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November 17, 2012

Artificial Ion Channels have been made with DNA Origami

Science - Synthetic Lipid Membrane Channels Formed by Designed DNA Nanostructures

ABSTRACT - We created nanometer-scale transmembrane channels in lipid bilayers by means of self-assembled DNA-based nanostructures. Scaffolded DNA origami was used to create a stem that penetrated and spanned a lipid membrane, as well as a barrel-shaped cap that adhered to the membrane, in part via 26 cholesterol moieties. In single-channel electrophysiological measurements, we found similarities to the response of natural ion channels, such as conductances on the order of 1 nanosiemens and channel gating. More pronounced gating was seen for mutations in which a single DNA strand of the stem protruded into the channel. Single-molecule translocation experiments show that the synthetic channels can be used to discriminate single DNA molecules.

Scheme of a DNA-origami based ion channel. This image relates to a paper that appeared in the Nov. 16, 2012, issue of Science, published by AAAS. The paper, by Martin Langecker at Technische Universität München in Garching, Germany, and colleagues was titled, "Synthetic Lipid Membrane Channels Formed by Designed DNA Nanostructures." Credit: Image courtesy of Technische Universität München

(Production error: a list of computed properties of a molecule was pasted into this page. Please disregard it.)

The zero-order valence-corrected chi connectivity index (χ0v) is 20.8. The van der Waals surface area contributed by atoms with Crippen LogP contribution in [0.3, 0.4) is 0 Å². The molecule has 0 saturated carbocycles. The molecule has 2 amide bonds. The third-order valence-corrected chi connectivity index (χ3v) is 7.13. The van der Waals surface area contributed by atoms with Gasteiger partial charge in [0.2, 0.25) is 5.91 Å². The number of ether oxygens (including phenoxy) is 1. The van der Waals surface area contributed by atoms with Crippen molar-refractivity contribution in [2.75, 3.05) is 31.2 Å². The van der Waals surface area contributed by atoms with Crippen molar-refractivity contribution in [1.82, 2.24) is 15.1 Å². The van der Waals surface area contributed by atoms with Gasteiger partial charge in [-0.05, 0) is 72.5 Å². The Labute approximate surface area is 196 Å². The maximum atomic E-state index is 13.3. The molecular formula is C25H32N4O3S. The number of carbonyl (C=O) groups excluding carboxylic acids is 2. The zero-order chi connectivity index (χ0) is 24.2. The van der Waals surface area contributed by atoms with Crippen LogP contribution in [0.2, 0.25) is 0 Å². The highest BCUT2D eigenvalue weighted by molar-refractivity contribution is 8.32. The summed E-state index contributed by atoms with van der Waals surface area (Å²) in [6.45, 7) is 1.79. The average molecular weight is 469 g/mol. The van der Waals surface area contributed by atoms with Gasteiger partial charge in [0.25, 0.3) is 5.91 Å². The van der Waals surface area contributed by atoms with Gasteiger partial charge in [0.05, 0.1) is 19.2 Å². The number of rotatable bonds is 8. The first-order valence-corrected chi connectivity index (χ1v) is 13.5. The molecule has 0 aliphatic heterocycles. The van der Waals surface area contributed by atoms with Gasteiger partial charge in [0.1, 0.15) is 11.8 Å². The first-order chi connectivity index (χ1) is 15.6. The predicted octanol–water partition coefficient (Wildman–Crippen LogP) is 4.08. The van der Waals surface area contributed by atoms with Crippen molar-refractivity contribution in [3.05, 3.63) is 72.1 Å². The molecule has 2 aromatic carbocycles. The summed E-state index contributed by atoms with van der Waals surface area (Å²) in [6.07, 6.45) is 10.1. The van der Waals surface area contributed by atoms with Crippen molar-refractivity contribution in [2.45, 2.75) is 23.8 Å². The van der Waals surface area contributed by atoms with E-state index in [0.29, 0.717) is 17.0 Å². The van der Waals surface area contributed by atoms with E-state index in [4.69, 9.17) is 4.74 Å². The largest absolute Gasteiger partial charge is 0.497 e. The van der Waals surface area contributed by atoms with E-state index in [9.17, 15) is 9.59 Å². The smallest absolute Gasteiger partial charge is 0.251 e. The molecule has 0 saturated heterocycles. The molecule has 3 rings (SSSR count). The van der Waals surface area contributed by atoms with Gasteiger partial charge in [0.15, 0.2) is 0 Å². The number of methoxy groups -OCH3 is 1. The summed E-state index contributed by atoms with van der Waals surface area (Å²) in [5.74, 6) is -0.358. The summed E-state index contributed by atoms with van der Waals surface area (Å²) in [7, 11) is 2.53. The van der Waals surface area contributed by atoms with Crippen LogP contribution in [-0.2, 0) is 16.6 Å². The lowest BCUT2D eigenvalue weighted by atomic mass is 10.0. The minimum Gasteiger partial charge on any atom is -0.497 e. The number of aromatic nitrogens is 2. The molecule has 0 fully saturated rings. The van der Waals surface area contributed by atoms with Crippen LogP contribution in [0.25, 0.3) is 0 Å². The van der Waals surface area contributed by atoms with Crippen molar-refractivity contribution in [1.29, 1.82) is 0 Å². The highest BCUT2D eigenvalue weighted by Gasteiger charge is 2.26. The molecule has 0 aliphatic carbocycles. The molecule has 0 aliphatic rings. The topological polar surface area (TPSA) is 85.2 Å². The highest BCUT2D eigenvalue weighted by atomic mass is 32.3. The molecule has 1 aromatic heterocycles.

TEM image of multiple DNA channels attached to a small lipid vesicle. This image relates to a paper that appeared in the Nov. 16, 2012, issue of Science, published by AAAS. The paper, by Martin Langecker at Technische Universität München in Garching, Germany, and colleagues was titled, "Synthetic Lipid Membrane Channels Formed by Designed DNA Nanostructures." Credit: Image courtesy of Technische Universität München

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